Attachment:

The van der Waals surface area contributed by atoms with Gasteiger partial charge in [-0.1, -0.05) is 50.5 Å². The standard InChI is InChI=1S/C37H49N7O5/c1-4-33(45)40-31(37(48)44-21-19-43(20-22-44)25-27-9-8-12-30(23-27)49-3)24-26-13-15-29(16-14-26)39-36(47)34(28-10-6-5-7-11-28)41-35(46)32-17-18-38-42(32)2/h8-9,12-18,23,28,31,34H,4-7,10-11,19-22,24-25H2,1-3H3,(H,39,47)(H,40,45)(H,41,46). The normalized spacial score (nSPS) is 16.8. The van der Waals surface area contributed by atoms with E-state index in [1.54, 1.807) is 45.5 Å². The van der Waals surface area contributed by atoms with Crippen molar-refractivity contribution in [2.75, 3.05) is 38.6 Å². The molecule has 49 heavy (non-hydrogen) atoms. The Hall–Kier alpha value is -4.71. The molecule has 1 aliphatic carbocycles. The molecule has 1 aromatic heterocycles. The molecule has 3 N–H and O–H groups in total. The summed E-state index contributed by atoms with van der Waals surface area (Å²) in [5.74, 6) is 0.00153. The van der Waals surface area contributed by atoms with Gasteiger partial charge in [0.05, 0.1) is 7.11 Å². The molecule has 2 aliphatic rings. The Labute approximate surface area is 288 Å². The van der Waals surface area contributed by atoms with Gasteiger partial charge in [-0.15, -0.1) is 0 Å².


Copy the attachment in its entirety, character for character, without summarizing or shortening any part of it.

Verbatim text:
The van der Waals surface area contributed by atoms with Gasteiger partial charge in [-0.1, -0.05) is 50.5 Å². The standard InChI is InChI=1S/C37H49N7O5/c1-4-33(45)40-31(37(48)44-21-19-43(20-22-44)25-27-9-8-12-30(23-27)49-3)24-26-13-15-29(16-14-26)39-36(47)34(28-10-6-5-7-11-28)41-35(46)32-17-18-38-42(32)2/h8-9,12-18,23,28,31,34H,4-7,10-11,19-22,24-25H2,1-3H3,(H,39,47)(H,40,45)(H,41,46). The normalized spacial score (nSPS) is 16.8. The van der Waals surface area contributed by atoms with E-state index in [1.54, 1.807) is 45.5 Å². The van der Waals surface area contributed by atoms with Crippen molar-refractivity contribution in [2.75, 3.05) is 38.6 Å². The molecule has 49 heavy (non-hydrogen) atoms. The Hall–Kier alpha value is -4.71. The molecule has 1 aliphatic carbocycles. The molecule has 1 aromatic heterocycles. The molecule has 3 N–H and O–H groups in total. The summed E-state index contributed by atoms with van der Waals surface area (Å²) in [5.74, 6) is 0.00153. The van der Waals surface area contributed by atoms with Gasteiger partial charge in [0.05, 0.1) is 7.11 Å². The molecule has 2 aliphatic rings. The Labute approximate surface area is 288 Å². The van der Waals surface area contributed by atoms with Gasteiger partial charge in [-0.15, -0.1) is 0 Å².